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The Making of a Disaster

To the Editor:

Chris Edelson’s essay “Who Needs the United States Government?” [Sept. 8] argues that Katrina answers decades of “conservative rhetoric” advocating smaller government. He urges us to “reimagine . . . our national government as a force for good that will be there when its desperate citizens cry out for help.”

Well, despite all the conservative onslaughts Edelson decries, government has not actually shrunk. In fact, it has grown ever larger. America’s government today is the biggest in human history. Yet, when called upon to fulfill government’s most basic function, in the Gulf Coast, almost everyone including President Bush agrees that it did too little too late. What lesson should we draw from this?

I would humbly suggest that government, by its nature, is just not a very good vehicle for meeting human needs. The reasons are varied and complex, but the main one is politics, and how it distorts priorities. The colossal sums government spends are inevitably doled out at the behest of political constituencies, which means they are inevitably spent in the wrong ways and on the wrong things. Today’s Times Union details that Bush administration spending requests for key New Orleans flood-control work actually exceeded those of the Clinton administration. But billions have been misspent on ill-advised and even deleterious water projects, due to political pressure from Louisiana’s congressional delegation.

I don’t say we should forget about government for things like disaster relief. In fact, this is exactly the kind of job we really do need government for. The lesson instead is simply to be dubious about looking to government, in general, as the answer for societal problems. My own libertarian belief in limited government was not undermined, but rather reinforced, by how predictably badly government performed in the Katrina situation.

But it’s ironic that folks on the left, bedazzled by visions of big benevolent government, are so consistently disappointed, even horrified, by how government actually behaves in the real world. It’s the left that’s endlessly denouncing government’s doings: the military-industrial complex, corporate welfare, trampling civil liberties, etc., and now Katrina. And big government does indeed trample those human values liberals and progressives profess to cherish. Yet, like Mr. Edelson, undaunted, they cling to the idea of government “as a force for good that will be there when its desperate citizens cry out for help”—like battered wives who, through their bruises, proclaim undying love for their batterers.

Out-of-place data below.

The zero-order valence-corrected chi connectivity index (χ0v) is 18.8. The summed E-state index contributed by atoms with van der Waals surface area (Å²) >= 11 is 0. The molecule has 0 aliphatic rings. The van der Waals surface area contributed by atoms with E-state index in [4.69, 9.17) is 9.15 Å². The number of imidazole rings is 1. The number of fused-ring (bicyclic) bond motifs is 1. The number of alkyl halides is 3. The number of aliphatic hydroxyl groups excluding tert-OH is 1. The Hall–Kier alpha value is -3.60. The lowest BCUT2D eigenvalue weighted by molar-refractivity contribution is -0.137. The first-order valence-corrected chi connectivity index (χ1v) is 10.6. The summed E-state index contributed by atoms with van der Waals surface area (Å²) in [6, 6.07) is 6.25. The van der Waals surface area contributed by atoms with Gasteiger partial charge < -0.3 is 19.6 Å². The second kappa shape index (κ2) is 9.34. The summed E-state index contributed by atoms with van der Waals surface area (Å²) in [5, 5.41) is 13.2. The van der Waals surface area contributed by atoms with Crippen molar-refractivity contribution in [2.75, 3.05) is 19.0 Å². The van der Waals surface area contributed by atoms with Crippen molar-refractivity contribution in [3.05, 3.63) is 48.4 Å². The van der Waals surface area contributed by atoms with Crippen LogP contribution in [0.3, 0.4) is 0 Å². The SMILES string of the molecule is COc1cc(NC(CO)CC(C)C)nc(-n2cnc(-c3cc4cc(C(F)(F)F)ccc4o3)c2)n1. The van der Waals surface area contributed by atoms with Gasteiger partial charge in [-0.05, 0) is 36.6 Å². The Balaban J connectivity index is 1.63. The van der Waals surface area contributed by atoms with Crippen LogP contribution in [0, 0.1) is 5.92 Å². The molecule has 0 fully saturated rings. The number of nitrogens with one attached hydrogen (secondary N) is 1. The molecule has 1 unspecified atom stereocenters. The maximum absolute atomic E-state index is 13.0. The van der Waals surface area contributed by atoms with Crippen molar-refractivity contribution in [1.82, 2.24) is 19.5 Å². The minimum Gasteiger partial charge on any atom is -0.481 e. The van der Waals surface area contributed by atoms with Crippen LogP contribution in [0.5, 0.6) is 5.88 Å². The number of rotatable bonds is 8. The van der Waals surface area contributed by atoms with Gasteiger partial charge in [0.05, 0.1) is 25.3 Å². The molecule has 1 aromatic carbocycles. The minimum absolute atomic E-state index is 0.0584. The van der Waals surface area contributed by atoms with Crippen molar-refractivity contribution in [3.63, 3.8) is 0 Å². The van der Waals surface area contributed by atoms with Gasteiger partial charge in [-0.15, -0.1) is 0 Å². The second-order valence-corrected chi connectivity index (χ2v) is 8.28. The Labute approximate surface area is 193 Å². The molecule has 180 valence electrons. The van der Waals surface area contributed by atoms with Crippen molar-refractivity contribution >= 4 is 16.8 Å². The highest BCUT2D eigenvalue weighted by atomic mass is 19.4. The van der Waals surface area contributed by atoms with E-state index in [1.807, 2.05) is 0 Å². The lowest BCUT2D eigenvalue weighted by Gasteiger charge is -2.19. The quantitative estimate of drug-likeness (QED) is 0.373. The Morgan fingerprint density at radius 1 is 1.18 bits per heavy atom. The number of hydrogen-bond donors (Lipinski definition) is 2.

Truly a triumph of hope over experience.

Frank S. Robinson


To the Editor:

As a frequent reader of Metroland, either by getting a printed copy or using my computer, I disagree frequently with much of what I read in it. However, I find myself in agreement with your story that Katrina was a disaster that shouldn’t have happened [“The Disaster That Shouldn’t Have Been,” Sept. 8].

What happened to FEMA, and particularly its downgrading from cabinet-level status, with a director who had direct access to the president, to a unit in the Department of Homeland Security buried under layers of bureaucracy, is, without a doubt, a major cause of the inadequate, confused and delayed federal response to the affected people and communities. As a retired professional in what is now termed emergency management, with over 30 years of experience at the state level, including over 10 years as director of what is now the New York State Emergency Management Office, I join the ranks of the active and retired emergency management officials you quote in your article as criticizing this downgrading.

However, what happened to FEMA is only a part of the scenario that led to the disaster. For example, in 2002 the New Orleans Times-Picayune ran an award-winning series of articles that called attention to the potential for disaster. Little or no action was taken on the basis of that analysis. For example, the United States Army Corps of Engineers requested funds to improve and maintain flood-control facilities in New Orleans. The request was reduced significantly, but the president and Congress did find and appropriate money to fund “pork barrel” projects throughout the country instead. For example, FEMA’s leadership was given to nonprofessionals, and that fact, coupled with the de-emphasis on FEMA’s disaster mitigation, response and recovery mission, led many emergency management professionals to resign.

After every disaster, everyone looks for someone to blame. Today, FEMA is the patsy. However, this is not the time for bombast and finger-pointing. Today, the emphasis must be on saving lives and restoring communities. If current leaders, at any and all levels of government, are incapable of doing their jobs in this regard, they should be replaced promptly by professionals. Let the investigations wait until the real job is done. And when the investigations are under way, let’s not limit them to FEMA.

Arnold W. Grushky


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